TV news outlets went into saturation coverage mode Friday as shock spread across the country from a mass shooting at a Connecticut elementary school that took the lives of at least 20 schoolchildren.Journos swarmed into Newtown, Conn., to report on the aftermath of the shooting at Sandy Hook Elementary School. The gunman, who died at the scene, reportedly targetted his mother who was a school teacher at Sandy Hook Elementary, killing her along with students, the priciple and the school psychologist. Reaction via social media from bizzers was swift — and outraged. The broadcast nets broke into regularly skedded programming shortly after noon ET with the first bulletins of the carnage in the town about 65 miles northeast of New York City. Network journos scrambled to get interviews with shaken students who were in the school when the shooting began. There were dramatic reports of kids and staffers running out of the buildings as they heard the sound of rounds being fired. As the story unfolded, broadcast and cable networks scrapped their regular schedules and focused all available resources on capturing the staggering loss in Newtown, and the impact the story is likely to have throughout the nation. Each of the Big Three networks planned to broadcast expanded editions of their nightly newscasts from Newtown, along with other special programming. Reports on the death toll and other aspects of the incident varied widely, underscoring the chaotic nature of the attack and the difficulty journos faced in confirming details. Outlets initially reported that Ryan Lanza was the gunman, only to report within an hour that it was Lanza’s younger brother Adam who carried out the attack. The internet also proved to be a breeding ground for social media misinformation, as profiles of average Twitter and Facebook users with the suspected gunman’s name were inundated with messages once major news outlets mistakenly featured them in their coverage. Bizzers, like the rest of the nation, were quick to react with outrage to the news via social media. Many called for the incident to galvanize efforts to strengthen the nation’s gun laws. “Modern Family” co-creator Steve Levitan, a vocal critic of the National Rifle Assn., urged his Twitter follows to write to their Congressional reps on the issue of gun control, tweeting a link to the USA.gov site that is a clearinghouse for contact info for politicos. “Some people on this planet truly sicken me to the core. My heart goes out to all this affected by the senseless shooting victims in CT,” composer Michael Giacchino said via Twitter. “How many times do thoughts&prayers have 2go out 2victims &their families b4 something gets done about gun violence in this country,” actor Daniel Dae Kim said via Twitter. “NRA and Washington share portion of responsibility for today’s hideous shooting. We need reasonable gun control RIGHT NOW,” hyphenate Adam McKay tweeted/ Mia Farrow echoed Levitan and McKay’s words, stating, “I don’t want to hear one idiotic word out of the NRA,” then adding “#guncontrolNOW.” Thesp Josh Duhamel said: “This needs to stop. Schools must be safe again,” while Jon Lovett tweeted “We need to stop saying ‘gun control’ and start saying ‘massacre prevention.’” Thesp Steve Carell wrote: “Hold your kids close today.” Some expressed a contrary opinions on the gun control issue. “This is why we all should be prepared to defend and guard,” country singer Blake Shelton said in a tweet. Some outlets nixed their usual tweeting patterns altogether. ESPN, which is located in Bristol, Conn., about 30 miles northeast of Newtown, issued an internal memo telling staffers at the sports cabler to “refrain from using ‘shooter’ or other words which are not appropriate given the tragedy” in their general sports coverage, and to not tweet about sports until Sunday. What’s more, ESPN is pulling its “Showdown Sunday” label for the weekend’s NFL games. Syfy also broke news on Twitter that the cabler decided to pull its scheduled Friday night episode of “Haven.” Syfy issued a statement to Variety: “Tonight’s scheduled 10PM episode of Haven contained scenes of fictitious violence in a high school. In light of today’s tragedy in Newtown, Connecticut, we have decided not to air it. At this time, no decision has been made as to when the episode will air.” The mass shooting comes barely a week after NBC Sports anchor Bob Costas made headlines with a comment regarding the need for stricter gun control during NBC’s Dec. 3 “Sunday Night Football” telecast. Costas’ comments came in the wake of the murder-suicide shooting involving football player Jovan Belcher, of the Kansas City Chiefs. He remarks sparked a debate among media types about whether such commentary was appropriate for a network sports telecast, and it drew predictably strong condemnation from the gun lobby. Hollywood was also connected to the mass shooting in a Colorado theater that left 12 dead at a midnight screening of “The Dark Knight Rises” in July.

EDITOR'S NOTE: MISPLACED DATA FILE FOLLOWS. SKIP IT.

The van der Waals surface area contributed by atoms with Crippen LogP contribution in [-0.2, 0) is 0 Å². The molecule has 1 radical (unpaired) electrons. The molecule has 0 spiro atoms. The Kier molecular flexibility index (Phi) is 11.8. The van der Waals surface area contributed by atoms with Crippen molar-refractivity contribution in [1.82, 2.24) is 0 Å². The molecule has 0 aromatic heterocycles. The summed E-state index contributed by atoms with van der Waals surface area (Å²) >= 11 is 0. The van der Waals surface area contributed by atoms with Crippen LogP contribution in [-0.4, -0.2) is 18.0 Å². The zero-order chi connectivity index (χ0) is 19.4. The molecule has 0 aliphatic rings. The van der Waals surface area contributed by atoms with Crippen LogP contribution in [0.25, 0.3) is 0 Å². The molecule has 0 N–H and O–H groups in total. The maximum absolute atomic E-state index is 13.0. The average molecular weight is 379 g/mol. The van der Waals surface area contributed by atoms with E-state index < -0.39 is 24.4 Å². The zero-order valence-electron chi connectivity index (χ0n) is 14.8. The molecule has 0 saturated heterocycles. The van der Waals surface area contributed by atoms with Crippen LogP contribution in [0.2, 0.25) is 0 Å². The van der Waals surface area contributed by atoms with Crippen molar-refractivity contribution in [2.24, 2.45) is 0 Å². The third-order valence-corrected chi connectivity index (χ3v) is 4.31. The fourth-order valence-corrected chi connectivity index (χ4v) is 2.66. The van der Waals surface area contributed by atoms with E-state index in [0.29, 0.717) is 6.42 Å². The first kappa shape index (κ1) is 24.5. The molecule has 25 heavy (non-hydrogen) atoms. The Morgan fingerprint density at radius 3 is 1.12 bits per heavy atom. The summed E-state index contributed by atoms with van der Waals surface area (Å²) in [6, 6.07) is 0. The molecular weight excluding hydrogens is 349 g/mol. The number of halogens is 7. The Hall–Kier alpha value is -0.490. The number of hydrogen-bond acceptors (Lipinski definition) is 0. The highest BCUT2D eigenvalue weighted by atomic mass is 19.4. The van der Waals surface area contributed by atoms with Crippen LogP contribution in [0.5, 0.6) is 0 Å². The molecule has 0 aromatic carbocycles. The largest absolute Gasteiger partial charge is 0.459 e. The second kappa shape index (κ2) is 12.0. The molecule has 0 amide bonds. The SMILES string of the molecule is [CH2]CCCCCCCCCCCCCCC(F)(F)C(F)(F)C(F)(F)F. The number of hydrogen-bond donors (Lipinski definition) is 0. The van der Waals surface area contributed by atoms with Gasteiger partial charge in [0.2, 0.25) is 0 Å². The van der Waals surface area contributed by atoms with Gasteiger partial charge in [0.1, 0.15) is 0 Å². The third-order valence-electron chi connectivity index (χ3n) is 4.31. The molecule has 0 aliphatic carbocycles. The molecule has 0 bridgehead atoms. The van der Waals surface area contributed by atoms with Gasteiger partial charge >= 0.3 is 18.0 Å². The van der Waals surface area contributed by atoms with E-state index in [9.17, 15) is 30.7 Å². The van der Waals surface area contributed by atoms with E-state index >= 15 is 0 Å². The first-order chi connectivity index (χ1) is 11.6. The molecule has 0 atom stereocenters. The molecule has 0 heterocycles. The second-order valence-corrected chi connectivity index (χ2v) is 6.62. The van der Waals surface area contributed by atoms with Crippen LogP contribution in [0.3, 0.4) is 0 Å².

Data provided by:Nielsen Media Research (Preliminary Results)